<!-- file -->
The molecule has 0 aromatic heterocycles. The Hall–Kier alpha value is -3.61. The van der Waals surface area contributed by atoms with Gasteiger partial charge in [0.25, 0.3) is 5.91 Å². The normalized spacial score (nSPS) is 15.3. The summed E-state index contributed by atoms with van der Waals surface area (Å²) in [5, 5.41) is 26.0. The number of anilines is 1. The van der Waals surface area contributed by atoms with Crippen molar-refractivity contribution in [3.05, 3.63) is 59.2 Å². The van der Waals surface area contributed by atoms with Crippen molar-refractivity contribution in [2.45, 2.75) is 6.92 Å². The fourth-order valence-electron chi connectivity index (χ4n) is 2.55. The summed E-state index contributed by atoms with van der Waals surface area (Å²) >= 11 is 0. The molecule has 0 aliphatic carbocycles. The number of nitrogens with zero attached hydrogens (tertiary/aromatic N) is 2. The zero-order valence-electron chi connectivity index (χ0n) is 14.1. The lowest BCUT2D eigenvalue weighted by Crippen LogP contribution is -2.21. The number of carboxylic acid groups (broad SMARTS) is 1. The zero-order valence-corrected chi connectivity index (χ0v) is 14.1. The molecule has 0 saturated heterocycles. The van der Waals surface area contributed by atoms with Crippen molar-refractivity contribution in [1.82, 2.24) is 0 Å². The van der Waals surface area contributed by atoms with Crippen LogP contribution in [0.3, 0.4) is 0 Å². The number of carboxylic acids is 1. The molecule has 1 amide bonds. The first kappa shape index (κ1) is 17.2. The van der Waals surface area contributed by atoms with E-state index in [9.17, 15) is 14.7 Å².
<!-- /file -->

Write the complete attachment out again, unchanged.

The molecule has 0 aromatic heterocycles. The Hall–Kier alpha value is -3.61. The van der Waals surface area contributed by atoms with Gasteiger partial charge in [0.25, 0.3) is 5.91 Å². The normalized spacial score (nSPS) is 15.3. The summed E-state index contributed by atoms with van der Waals surface area (Å²) in [5, 5.41) is 26.0. The number of anilines is 1. The van der Waals surface area contributed by atoms with Crippen molar-refractivity contribution in [3.05, 3.63) is 59.2 Å². The van der Waals surface area contributed by atoms with Crippen molar-refractivity contribution in [2.45, 2.75) is 6.92 Å². The fourth-order valence-electron chi connectivity index (χ4n) is 2.55. The summed E-state index contributed by atoms with van der Waals surface area (Å²) >= 11 is 0. The molecule has 0 aliphatic carbocycles. The number of nitrogens with zero attached hydrogens (tertiary/aromatic N) is 2. The zero-order valence-electron chi connectivity index (χ0n) is 14.1. The lowest BCUT2D eigenvalue weighted by Crippen LogP contribution is -2.21. The number of carboxylic acid groups (broad SMARTS) is 1. The zero-order valence-corrected chi connectivity index (χ0v) is 14.1. The molecule has 0 saturated heterocycles. The van der Waals surface area contributed by atoms with Crippen molar-refractivity contribution in [1.82, 2.24) is 0 Å². The van der Waals surface area contributed by atoms with Crippen LogP contribution in [0.3, 0.4) is 0 Å². The number of carboxylic acids is 1. The molecule has 1 amide bonds. The first kappa shape index (κ1) is 17.2. The van der Waals surface area contributed by atoms with E-state index in [9.17, 15) is 14.7 Å².